An excellent guide and resources for anyone trying to start editing, and publishing videos. I have used few of these to achieve my video. I use Kino to capture, sometimes Kdenlive to slice( No I know how to do it in cinelerra), and finaly use the cinelerra for the rest of the editing, up to encoding. if they asked me what I wish for for my birthday, I would wish for the Kdenlive to be as powerfull as cinelerra, as it is so logical and easy to use. To me most are buggy, but at the end I managed to edit, and put my composition on Youtube. Check it out. ItÅ› all been done with Linux.
I wanted to use a Linux first, open source editor but I rely on stability for work and sadly I couldn't get a workflow that didn't include a significant number of crashes and glitches. DaVinci Resolve on the other hand is absolutely stable, never crashes, never glitches, has excellent tools, a smooth workflow and incredibly fast rendering. IMO better than Premiere. See More
I usually edit short videos from my life like play with kids, travel and bike rides, and sometimes do software project demos and tutorials. I tried all major tools in linux for video editing. Blender seems to be the most feature rich and consistent. It allows me to handle 4k video on my oldish laptop. It always feels so good that I buy its future for 20-50 bucks time to time. See More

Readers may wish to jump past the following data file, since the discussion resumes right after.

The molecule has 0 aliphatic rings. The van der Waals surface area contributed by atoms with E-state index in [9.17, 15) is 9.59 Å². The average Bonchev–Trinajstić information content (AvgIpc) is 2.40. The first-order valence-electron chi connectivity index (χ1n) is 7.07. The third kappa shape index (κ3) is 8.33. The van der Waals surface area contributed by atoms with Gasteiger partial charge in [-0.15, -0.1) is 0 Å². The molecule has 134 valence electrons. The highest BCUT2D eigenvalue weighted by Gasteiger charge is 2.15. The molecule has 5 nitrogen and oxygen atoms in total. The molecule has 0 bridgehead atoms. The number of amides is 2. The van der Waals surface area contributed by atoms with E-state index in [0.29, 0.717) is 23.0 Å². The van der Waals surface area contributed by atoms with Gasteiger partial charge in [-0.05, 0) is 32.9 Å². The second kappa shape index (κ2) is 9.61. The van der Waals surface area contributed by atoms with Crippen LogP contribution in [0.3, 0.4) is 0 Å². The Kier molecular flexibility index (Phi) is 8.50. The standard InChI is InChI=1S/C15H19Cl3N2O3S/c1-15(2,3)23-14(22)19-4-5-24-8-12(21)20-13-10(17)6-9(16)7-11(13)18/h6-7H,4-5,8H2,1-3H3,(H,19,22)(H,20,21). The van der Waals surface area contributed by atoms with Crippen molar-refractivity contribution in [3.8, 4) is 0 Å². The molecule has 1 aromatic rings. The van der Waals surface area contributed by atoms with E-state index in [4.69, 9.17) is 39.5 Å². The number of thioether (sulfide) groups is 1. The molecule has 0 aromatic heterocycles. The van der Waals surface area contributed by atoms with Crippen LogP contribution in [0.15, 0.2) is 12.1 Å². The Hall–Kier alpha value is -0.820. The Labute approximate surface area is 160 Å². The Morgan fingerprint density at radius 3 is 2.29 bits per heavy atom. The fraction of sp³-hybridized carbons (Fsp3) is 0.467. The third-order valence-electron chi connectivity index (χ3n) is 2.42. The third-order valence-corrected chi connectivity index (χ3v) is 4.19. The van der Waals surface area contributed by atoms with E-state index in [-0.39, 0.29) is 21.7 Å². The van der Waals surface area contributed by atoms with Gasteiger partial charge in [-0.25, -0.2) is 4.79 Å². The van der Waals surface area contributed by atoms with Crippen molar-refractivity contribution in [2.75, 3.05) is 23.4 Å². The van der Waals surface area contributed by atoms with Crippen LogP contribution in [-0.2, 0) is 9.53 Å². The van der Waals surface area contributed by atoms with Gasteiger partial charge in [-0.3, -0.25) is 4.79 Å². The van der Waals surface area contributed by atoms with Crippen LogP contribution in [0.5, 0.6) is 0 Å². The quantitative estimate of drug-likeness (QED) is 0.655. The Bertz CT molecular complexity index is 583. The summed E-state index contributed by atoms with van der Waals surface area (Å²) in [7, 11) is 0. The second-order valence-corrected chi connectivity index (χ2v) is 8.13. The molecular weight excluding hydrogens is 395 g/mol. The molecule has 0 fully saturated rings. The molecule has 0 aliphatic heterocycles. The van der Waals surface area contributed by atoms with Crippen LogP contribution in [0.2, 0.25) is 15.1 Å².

Not knowing what you need it to do, it is hard to comment but it is very easy to use just for movies. You just open up the track you need and position it on the timeline thingy. You then put the next track on the next line. You can then add blends or whatever you want and you can edit each track right there in the viewer. When you are done just render it out. It is true that this bit of blender is just a small bit in a very big program but if you focus on just this little bit you can learn it in a few minutes.
I wanted to use a Linux first, open source editor but I rely on stability for work and sadly I couldn't get a workflow that didn't include a significant number of crashes and glitches. DaVinci Resolve on the other hand is absolutely stable, never crashes, never glitches, has excellent tools, a smooth workflow and incredibly fast rendering. IMO better than Premiere. See More